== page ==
Disclaimer: There is a downside to all this. The absence of Duckett, Malan and Vince from the county scene for a week or two has completely scuppered my fantasy teams!
Since slipping away from England’s Test side, Surrey opening batsman Mark Stoneman has hardly made an insatiable case for a recall.
Last year was ordinary (660 CC runs at 33.00) though there were encouraging signs as the season progressed. This year the former Durham man made scores of 45 and 35 in his one and only County Championship outing to date. Those are the kind of knocks that he had a history of producing at Durham before one century laden summer at Surrey propelled him into the England team. In this season’s One-Day Cup, Stoneman has struggled to even get started and has totalled only 79 runs at an average of 15.8. Now Stoneman is no bish bash bosher but does possess a List A average that until not long ago was north of forty…
The fact that number is in decline may tell us everything we need to know!
I understand that Stoneman had a son born with a heart defect. Without meaning to be rude, I’d be interested to know specifics just incase it happened to be the same condition as my daughter. If indeed the child has had or been waiting to have surgeries, it’s understandable how this could’ve affected the thirty-one-year-old’s focus.
In terms of furthering his Test career, Stoneman’s fielding performances during his England stint didn’t exactly aid his cause, not to mention getting to fifty five times but not surpassing sixty. In fact in his final innings in New Zealand, having reached fifty he almost looked intent on getting out rather than knuckling down and registering a maiden Test ton…
Imam is the nephew of Pakistan Chief Selector Inzamam-ul-Haq, so unoriginal and cynical sceptics had a field day when he was first called up for national duty! Of course Imam shouldn’t be selected because he’s Inzamam’s nephew but nor should he not be selected because so. I remember Darren Lehman talking nonsense about stepping out of the room if his son came up in conversation during Australian selection meetings. There’s just no logic to such a notion. You don’t make any selection without applying it to the whole of the team.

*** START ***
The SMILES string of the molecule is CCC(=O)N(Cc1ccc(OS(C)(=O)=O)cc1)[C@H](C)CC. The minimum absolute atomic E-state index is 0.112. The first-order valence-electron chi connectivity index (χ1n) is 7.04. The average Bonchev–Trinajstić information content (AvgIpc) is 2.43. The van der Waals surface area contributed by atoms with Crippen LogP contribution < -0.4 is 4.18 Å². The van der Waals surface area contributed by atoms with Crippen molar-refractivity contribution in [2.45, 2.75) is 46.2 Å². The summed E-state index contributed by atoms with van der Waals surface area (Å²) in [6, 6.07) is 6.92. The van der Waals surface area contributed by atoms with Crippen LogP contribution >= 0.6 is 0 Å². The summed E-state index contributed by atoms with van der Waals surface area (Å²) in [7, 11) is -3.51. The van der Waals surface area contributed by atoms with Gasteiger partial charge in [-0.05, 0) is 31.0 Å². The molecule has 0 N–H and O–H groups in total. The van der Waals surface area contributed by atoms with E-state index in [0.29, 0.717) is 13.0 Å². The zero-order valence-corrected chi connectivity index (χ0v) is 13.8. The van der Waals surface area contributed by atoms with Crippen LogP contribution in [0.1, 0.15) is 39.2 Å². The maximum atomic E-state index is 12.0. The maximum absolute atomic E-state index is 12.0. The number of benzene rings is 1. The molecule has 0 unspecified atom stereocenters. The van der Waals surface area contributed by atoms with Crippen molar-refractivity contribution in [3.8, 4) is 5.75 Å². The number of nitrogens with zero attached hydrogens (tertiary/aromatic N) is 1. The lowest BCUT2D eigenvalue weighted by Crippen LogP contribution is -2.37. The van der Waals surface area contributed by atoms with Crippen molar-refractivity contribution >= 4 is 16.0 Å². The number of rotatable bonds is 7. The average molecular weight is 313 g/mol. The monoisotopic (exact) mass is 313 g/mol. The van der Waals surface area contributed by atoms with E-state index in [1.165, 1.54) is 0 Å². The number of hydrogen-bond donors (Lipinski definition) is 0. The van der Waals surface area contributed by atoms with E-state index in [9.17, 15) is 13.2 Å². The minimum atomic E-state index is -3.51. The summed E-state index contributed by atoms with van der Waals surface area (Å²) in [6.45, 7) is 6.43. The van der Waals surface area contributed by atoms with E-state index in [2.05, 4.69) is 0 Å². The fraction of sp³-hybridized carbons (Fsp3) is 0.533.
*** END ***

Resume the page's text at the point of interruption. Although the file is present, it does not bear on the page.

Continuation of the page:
It’s a big ask for Imam to maintain such a great start but hopefully we’ll see more batsman re-writing the record books and averaging sixty plus, even if it’ll lead to groans about modern surfaces!
Imam will look to transfer his encouraging ODI performances to the Test arena, where’s he’s done okay but not yet set the world alight.
Sri Lanka take on New Zealand for whom Tim Southee struck a typically Tim Southee-like 68 to rescue his side from the depths of 64-6 to what will be a competitive 178. He then went onto claim three wickets before Sri Lanka planted the seeds of recovery:
I’m not going to pretend to know everything there is to know about Khan but from my previous readings it was stored in my memory that there were two sisters, (The other being Shazia) aided by their father, trailblazing a way for women in Pakistan to play cricket.
The sisters were instrumental in even getting Pakistan a women’s team and were part of the XI when the players took to the field to represent their nation for the first time ever. They achieved this despite fierce opposition from some quarters.
Women’s cricket continues to go from strength to strength today but the efforts of pioneers such as Khan back when the landscape was far more uneven should not be forgotten.